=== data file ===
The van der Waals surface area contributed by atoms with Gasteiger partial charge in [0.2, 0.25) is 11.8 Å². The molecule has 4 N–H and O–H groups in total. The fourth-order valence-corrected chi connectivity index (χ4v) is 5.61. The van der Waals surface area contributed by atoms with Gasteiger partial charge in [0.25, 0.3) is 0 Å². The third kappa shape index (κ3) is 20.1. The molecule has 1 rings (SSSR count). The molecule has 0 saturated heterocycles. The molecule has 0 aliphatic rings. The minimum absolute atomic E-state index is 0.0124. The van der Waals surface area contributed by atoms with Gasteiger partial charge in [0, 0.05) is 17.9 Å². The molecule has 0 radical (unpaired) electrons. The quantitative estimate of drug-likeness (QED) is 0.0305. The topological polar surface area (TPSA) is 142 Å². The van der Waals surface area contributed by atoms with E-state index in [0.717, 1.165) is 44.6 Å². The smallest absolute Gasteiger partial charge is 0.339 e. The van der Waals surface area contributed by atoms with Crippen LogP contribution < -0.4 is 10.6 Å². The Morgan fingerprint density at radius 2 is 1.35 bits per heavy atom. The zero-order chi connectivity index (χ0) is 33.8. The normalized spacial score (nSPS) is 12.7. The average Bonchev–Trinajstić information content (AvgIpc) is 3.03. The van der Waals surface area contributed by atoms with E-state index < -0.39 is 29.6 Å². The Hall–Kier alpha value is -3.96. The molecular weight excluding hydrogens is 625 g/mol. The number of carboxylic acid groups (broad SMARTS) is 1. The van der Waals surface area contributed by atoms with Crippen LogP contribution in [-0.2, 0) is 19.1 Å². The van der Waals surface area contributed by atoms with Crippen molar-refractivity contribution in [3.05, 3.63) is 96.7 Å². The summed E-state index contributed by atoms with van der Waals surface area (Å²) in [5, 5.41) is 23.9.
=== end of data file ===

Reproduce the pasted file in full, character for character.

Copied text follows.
The van der Waals surface area contributed by atoms with Gasteiger partial charge in [0.2, 0.25) is 11.8 Å². The molecule has 4 N–H and O–H groups in total. The fourth-order valence-corrected chi connectivity index (χ4v) is 5.61. The van der Waals surface area contributed by atoms with Gasteiger partial charge in [0.25, 0.3) is 0 Å². The third kappa shape index (κ3) is 20.1. The molecule has 1 rings (SSSR count). The molecule has 0 saturated heterocycles. The molecule has 0 aliphatic rings. The minimum absolute atomic E-state index is 0.0124. The van der Waals surface area contributed by atoms with Gasteiger partial charge in [0, 0.05) is 17.9 Å². The molecule has 0 radical (unpaired) electrons. The quantitative estimate of drug-likeness (QED) is 0.0305. The topological polar surface area (TPSA) is 142 Å². The van der Waals surface area contributed by atoms with E-state index in [0.717, 1.165) is 44.6 Å². The smallest absolute Gasteiger partial charge is 0.339 e. The van der Waals surface area contributed by atoms with Crippen LogP contribution < -0.4 is 10.6 Å². The Morgan fingerprint density at radius 2 is 1.35 bits per heavy atom. The zero-order chi connectivity index (χ0) is 33.8. The normalized spacial score (nSPS) is 12.7. The average Bonchev–Trinajstić information content (AvgIpc) is 3.03. The van der Waals surface area contributed by atoms with E-state index < -0.39 is 29.6 Å². The Hall–Kier alpha value is -3.96. The molecular weight excluding hydrogens is 625 g/mol. The number of carboxylic acid groups (broad SMARTS) is 1. The van der Waals surface area contributed by atoms with Crippen LogP contribution in [-0.2, 0) is 19.1 Å². The van der Waals surface area contributed by atoms with Crippen molar-refractivity contribution in [3.05, 3.63) is 96.7 Å². The summed E-state index contributed by atoms with van der Waals surface area (Å²) in [5, 5.41) is 23.9.